February 27, 2009

Giorgio Bassani: All the life lived

Someone asked me about the line in my last post about sitting next to Giorgio Bassani, the author of The garden of the Finzi-Continis, on a bus. It wasn't meant to be cryptic. It was a conscious effort to avoid one of those infinite tangents that calculus and I am prone to. But having resisted once, I am happy now to share the story.

We were on our way to a conference about the need to defend European culture against American hegemony. He was one of the great names (another was Anthony Burgess, whom I remember circling in an apparently alcohol-induced buzz, a head taller than everyone else, with a red face and eyes that really were "like infected buttonholes I dare not meet in dreams" as Gore Vidal had viciously but funnily described them) and I was just a hostess - as in glorified secretary, not as in geisha - and an interloper as well, being American, but it seemed clear to me that the air of distance which he wore about him like a wisp of Po River valley fog was not from snobbery.

Years later, I opened the paper one day to find a terrible story about how his wife, with whom he hadn't lived for 30 years, was suing in court to take over his financial affairs because, she said, he had Alzheimer's and his companion was squandering his money. For her the defining moment of this financial mismanagement was when he and his companion -- an American professor with whom he had been living in Rome for 20 odd years – had sold his family home in Ferrara.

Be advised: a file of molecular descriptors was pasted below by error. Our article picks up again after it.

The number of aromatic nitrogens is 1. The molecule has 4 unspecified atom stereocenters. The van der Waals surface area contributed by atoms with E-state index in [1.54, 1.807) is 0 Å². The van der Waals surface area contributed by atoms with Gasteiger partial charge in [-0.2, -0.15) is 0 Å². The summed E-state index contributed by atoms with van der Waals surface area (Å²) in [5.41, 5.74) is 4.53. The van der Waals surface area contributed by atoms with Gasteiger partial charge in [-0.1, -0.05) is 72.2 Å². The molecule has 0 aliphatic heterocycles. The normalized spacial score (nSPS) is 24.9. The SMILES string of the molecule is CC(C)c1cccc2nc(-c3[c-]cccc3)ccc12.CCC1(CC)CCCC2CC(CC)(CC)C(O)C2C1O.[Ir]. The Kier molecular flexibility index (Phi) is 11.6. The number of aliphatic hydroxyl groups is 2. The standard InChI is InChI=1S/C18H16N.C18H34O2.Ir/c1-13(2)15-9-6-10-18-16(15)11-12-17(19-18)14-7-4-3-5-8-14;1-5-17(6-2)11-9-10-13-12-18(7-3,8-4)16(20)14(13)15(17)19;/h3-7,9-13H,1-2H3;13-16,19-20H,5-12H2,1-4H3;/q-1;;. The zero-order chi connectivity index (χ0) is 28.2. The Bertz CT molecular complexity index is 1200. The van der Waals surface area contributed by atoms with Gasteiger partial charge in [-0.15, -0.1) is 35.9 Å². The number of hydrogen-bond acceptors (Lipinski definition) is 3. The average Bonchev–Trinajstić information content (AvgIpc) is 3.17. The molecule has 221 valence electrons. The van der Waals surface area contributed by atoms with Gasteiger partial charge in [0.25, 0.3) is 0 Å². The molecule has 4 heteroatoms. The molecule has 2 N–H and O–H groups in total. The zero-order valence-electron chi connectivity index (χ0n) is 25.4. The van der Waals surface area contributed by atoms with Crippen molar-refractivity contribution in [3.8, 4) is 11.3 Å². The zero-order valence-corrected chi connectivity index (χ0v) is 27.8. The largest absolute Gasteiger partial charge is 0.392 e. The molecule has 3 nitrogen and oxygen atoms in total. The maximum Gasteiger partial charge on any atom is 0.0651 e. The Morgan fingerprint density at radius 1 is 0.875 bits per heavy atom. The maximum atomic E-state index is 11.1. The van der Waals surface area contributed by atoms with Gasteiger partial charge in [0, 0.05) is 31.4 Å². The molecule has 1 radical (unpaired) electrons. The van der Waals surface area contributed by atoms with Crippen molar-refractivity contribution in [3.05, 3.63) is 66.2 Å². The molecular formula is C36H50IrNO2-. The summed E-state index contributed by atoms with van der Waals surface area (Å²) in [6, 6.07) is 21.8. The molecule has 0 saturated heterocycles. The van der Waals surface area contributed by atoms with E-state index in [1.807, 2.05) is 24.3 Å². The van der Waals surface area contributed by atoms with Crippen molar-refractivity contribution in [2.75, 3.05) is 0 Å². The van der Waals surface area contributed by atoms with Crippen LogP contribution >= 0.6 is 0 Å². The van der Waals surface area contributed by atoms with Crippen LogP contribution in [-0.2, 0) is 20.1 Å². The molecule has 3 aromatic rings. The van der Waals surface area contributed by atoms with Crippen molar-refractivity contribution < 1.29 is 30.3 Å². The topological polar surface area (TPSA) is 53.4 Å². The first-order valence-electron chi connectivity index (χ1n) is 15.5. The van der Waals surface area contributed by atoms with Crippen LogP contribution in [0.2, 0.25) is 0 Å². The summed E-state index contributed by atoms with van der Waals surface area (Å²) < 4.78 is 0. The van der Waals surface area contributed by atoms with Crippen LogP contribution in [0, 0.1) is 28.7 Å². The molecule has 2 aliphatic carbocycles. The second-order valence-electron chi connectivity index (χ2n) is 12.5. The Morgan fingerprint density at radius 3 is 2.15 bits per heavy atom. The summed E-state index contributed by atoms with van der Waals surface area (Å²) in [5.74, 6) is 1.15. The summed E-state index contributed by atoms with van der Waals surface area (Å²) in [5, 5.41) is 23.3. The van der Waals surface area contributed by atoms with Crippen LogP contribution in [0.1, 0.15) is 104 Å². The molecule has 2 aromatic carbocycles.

Me, I prefer to think that they were simply turning the stones into something which at that point he needed more. Care, perhaps, or concert tickets (he was a fine pianist who, like Anthony Burgess, had considered music as a career before literature), maybe out of season fruit or even fine whiskey, of which, according to his companion, he enjoyed "one or two fingers" every night before dinner, always bringing it to the table when it was two. Dementia sufferers travel light.

And anyway those stones of Ferrara will always be his, because of his books, all set among them, all in the same pre-World War II era, that is to say, under the shadow of fascism. In The Garden of the Finzi-Continis there is the stone wall which the narrator, who is pretty much Bassani, remembers climbing over as a boy to see the object of his desire, the beautiful, rich, sophisticated Micol, for whom none of these attributes will be of any use when one more attribute, Jewish, turns out to be enough for the Fascist racial laws. Neither of course is the wall around what they thought was their enchanted garden of any use. One out of three people in the Jewish community Bassani grew up in were deported under Nazifascism, about 100 people, and of those, 5 came back.

Giorgio Bassani liked this entry in Henry James's Notebooks: "Why does my pen not drop from my hand on approaching the infinite pity and tragedy of all the past? It does, poor helpless pen, with what it meets of the ineffable, what it meets of the cold Medusa-face of life, of all the life lived, on every side.”

A Dutch photographer named Susanne Stoop has made a beautiful book of photos called "The Ferrara streetbook: a walk in Giorgio Bassani's footsteps" with the creative publishing company "Blurb". Follow this link to leaf through a digital copy of the book. www.blurb.com/books/471228




Ditulis Oleh : tosca // 05:30
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